We took displaced natives that the Japanese had deported and mixed up in the Solomon islands and we would sort them out and take them to their native islands.  They are shown here with all their belongings with them.  The women would carry their belongings on their heads.  Notice our ship in the background.  These were Melanesians and they are very dark black people.  At that time the common term for these native people amongst the navy sailors was 'Gooks' and because we could not understand their language. 
temp9 R & R
This is what is called R&R, which stands for rest and relaxation.  This is a group of officers from two different ships.  Officers would stay together and would not fraternize with the enlisted men.  There were 3 officers on our ship.  Our captain (far right) was named Captain Thompson and he was the one who took all the photos shown here in my memories.  He was the only one who could take pictures or have a camera.  This photo was taken in the Solomon Islands somewhere.
playing cards aboard ship Gambling
These guys are playing poker.  They would play night and day when we were not under weigh.  I never did gamble as it was a huge waste of time and money.  They were always trying to borrow money from me do they could keep playing.  If I had all the money I lent to these guys I could probably retire.  The officer whose back is turned to us in this photo was the chief pharmacist mate.  He was an old Navy man and he was often inebriated as he had access to medication and ethyl alcohol.  The guy in the white hat was the 'gangway watch'.  That is why he had to clean up and look sharp to salute the officers as they came and went down the gangway of our ship.   His name was Worth.  The other two guys shown here both went crazy and cracked up. They were taken off the ship as psychos.  That was about the only way to get off our ship.  Instead of gambling when we got to shore, I would take off and explore the island and swim.  My crew mates thought I was crazy because of the stories of Japanese who would hole up and wait to ambush sailors but I never saw anything like that.
cliff beck jeep Cliff Beck
This is me on the far right and we were with some of Cliff's friends here.  We went for a jeep ride while I was there on Tinnian.  It was great to get out in a vehicle and explore the island.
cb2 Melons
We found some melons while we were on the Jeep ride and we stopped to enjoy the treat.
cb5 Shirtless
Here I am again enjoying myself on Tinnian with my cousin Cliff.  I would always take my shirt off and I seldom wore it much for 3 years.  When I came home I had a tan line that lasted for years and years from when I served in the Navy

cb4 Cemetery
This was the cemetery on Iwo Jima. 
lci220 Sicily, Italy
This is an old style LCI still flying its ensign but they are going to have a hard time getting this boat off the beach it looks like to me.  This photo was taken in Italy and I include it just to show that the LCI's were used all over the world not just in the pacific.
treasure_island Treasure Island
This was the staging area in California before we would get shipped off to our assignments.  I met my father here in San Francisco.  He lived on 3rd street at that time and he took me out for a big steak.  Before we would go overseas they would check us for venereal disease and other illnesses.  There was a long building where they would check us over very thoroughly.  I hated that.  I never saw so many naked men in my whole life.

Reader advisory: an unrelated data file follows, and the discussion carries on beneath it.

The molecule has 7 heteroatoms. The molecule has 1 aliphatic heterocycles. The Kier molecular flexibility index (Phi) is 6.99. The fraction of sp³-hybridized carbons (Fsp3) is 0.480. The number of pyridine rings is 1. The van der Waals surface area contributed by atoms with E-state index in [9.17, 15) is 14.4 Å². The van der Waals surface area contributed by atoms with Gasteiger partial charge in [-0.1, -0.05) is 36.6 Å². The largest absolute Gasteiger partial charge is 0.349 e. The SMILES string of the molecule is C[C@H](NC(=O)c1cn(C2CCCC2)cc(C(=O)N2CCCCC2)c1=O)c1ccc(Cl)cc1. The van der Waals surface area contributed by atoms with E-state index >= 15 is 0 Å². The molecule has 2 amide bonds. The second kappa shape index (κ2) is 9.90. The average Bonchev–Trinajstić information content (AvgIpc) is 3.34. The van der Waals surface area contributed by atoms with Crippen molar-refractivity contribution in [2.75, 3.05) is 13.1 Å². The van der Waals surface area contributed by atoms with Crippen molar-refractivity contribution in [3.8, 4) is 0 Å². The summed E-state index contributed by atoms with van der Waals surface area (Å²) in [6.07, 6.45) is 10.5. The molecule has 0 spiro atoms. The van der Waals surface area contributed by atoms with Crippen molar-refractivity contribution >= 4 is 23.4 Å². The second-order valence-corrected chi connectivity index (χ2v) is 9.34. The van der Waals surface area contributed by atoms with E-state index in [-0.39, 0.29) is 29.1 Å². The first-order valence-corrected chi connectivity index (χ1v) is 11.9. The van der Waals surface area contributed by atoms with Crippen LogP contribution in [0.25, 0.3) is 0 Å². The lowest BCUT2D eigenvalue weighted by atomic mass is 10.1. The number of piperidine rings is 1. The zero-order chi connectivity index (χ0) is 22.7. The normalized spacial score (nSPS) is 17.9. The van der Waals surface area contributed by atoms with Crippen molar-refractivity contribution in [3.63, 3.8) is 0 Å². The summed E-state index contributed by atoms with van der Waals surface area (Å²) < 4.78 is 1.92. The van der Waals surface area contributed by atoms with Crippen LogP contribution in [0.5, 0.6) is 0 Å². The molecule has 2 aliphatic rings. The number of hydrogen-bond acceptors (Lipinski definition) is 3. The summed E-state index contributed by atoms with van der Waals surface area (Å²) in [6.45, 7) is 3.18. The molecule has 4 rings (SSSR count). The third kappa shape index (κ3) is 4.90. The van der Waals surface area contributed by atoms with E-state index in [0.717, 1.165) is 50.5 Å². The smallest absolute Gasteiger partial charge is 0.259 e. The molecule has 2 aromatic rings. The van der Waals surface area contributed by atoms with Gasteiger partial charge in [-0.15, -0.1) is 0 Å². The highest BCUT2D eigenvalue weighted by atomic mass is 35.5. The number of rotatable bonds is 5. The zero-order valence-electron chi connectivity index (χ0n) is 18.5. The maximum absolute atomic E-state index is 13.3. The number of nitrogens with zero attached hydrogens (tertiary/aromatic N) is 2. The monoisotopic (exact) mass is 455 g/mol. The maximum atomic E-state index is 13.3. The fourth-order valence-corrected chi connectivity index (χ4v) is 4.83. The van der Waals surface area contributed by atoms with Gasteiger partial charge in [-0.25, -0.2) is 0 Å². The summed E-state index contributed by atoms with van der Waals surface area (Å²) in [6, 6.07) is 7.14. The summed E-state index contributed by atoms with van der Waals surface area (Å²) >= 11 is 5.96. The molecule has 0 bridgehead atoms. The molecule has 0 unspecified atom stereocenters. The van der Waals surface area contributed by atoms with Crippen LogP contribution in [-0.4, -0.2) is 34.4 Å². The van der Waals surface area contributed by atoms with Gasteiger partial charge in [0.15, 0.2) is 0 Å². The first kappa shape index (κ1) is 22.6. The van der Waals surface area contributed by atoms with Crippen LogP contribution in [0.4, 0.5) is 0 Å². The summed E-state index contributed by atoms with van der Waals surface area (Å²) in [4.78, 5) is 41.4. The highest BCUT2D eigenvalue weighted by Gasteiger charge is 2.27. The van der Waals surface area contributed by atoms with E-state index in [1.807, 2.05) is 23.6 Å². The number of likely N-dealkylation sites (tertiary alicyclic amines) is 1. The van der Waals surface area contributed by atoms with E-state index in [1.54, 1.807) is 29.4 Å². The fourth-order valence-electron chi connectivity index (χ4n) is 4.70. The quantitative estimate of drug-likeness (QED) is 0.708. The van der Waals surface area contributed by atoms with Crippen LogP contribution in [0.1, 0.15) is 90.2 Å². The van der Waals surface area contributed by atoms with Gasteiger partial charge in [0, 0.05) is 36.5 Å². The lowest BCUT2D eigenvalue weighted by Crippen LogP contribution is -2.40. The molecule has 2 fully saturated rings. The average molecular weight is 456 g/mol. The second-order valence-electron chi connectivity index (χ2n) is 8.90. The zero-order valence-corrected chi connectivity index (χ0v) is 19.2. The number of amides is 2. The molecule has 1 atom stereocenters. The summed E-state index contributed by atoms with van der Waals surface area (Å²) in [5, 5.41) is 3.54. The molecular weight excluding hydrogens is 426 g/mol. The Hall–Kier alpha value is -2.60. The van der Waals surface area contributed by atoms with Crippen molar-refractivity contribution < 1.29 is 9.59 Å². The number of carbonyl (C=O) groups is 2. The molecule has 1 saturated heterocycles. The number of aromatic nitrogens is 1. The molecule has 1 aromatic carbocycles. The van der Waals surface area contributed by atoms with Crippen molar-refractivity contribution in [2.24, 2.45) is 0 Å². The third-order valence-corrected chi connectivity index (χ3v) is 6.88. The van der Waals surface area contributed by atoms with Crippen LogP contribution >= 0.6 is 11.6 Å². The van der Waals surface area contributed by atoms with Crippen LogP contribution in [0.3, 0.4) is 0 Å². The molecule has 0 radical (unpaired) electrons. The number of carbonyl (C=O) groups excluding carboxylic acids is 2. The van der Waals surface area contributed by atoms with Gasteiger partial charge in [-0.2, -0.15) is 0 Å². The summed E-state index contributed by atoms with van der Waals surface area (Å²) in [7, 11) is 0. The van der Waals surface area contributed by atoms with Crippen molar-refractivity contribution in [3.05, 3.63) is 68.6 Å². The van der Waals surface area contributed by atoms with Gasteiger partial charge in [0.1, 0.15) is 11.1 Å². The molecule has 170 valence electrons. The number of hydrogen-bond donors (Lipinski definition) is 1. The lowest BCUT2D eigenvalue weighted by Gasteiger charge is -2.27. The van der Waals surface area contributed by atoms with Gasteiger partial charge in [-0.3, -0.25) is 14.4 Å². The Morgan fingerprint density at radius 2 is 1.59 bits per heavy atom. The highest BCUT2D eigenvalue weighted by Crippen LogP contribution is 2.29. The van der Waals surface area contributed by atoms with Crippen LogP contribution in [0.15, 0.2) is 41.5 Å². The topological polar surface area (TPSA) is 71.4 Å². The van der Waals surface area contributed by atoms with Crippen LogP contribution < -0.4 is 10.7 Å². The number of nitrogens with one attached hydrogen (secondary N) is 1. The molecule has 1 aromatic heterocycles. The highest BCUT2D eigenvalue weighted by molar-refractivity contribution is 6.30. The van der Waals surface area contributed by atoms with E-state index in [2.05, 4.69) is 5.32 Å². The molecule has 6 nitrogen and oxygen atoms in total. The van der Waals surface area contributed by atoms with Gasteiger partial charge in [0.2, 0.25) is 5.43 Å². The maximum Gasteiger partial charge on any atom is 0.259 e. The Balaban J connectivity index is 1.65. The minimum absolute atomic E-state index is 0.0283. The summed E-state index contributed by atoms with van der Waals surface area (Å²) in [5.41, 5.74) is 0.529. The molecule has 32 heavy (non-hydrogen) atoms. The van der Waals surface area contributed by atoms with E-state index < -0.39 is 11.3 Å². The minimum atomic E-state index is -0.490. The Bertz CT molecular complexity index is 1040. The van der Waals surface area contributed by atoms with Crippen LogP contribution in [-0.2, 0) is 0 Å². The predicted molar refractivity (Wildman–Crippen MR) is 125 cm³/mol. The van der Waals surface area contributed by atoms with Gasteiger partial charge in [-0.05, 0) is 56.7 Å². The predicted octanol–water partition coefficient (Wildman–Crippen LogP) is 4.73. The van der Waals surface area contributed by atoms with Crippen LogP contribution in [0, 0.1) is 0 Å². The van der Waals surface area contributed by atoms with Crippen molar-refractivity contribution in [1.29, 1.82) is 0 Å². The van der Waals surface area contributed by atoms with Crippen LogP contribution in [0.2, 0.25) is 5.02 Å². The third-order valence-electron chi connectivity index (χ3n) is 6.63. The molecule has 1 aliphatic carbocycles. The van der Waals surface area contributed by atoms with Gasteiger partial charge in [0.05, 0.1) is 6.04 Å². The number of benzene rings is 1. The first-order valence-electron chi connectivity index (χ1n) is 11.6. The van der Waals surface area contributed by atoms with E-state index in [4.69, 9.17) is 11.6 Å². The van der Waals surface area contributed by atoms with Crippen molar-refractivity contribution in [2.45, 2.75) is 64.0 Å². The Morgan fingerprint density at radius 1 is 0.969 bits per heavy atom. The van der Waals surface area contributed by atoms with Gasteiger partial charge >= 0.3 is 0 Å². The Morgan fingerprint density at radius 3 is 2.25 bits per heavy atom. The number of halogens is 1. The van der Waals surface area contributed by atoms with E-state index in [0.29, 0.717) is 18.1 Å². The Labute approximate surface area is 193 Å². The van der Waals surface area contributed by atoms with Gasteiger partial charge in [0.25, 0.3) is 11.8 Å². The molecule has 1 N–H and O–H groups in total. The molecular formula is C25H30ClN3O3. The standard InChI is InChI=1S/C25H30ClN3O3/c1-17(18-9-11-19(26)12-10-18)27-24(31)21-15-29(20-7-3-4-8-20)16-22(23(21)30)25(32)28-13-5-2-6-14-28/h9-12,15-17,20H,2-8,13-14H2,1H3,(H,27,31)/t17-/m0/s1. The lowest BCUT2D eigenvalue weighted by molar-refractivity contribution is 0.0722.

dale_nativeboat_model Santa Isabelle
On Santa Isabelle Island in the Solomons I was able to purchase a model of a native ship.  Understand this was not a 'tourist' sort of thing as there were not that many Americans on these little islands where we delivered the displaced natives.  I still have this little boat.  It has inlaid with mother of pearl and shows remarkable native craftsmanship.  I also bought some war clubs and other things from them.  While we were returning one group of natives to these Islands we found a Japanese seaplane base that had not been touched since it was attacked by the marines.  The Japanese used these bases to keep surveillance on the Americans and they could hide in these Atolls very easily.  This base had been abandoned and I explored the entire place.  Their planes had been shot up pretty bad but everything had been left in place.
temp5 copy Native ship
The natives would take us on their boats too.  Everything they made they did by hand and sealed them with black gum.  We would see these little tiny boats clear out in the middle of the ocean what seemed like a million miles from anything.  They were master sailors.  I am shown in the front and the man with me is named Kissinger.
temp5 copy Tour of Island
These natives took us on a tour of their island.  At most of the islands where we would stop the native people would come out in little boats to get the natives that we were carrying.  They were over joyed to see us!  In some places we could land on the beaches. The islands in the Pacific are truly beautiful.  On this island we were not far from the equator.
temp7 Palms
We went to New Guinea at one point during my tour of duty.  We visited the South East corner where we landed a group of marines.  We beached there and went ashore to check things out.  There we discovered a whole bunch of Japanese soldiers who had been badly shot up in combat and were dead.  Someone had lined them up along the beach and had either shot them there or they had been dragged there after they had been killed.  I remember being very upset at the sickly, bloody sight when I saw their badly mangled and shot up bodies.  War is truly hell.  No young man should ever have to see such a thing or be a part of such cruelty.  This was the only time I ever went to New Guinea
palm beeches Bloody Beach
A bloody beach on New Guinea.
water skiing behind 222 Garipan Harbor,
Here we had some fun!  I found a piece of flat wood, like a surf board and I had my buddies pull me behind a Higgins boat
6vvvv Higgins Boat
A "Higgins Boat" is also called a LCVP which was a very small boat with a square front that would go about 15 knots, just fast enough to pull me up out of the water.  This was the first time I ever water skied.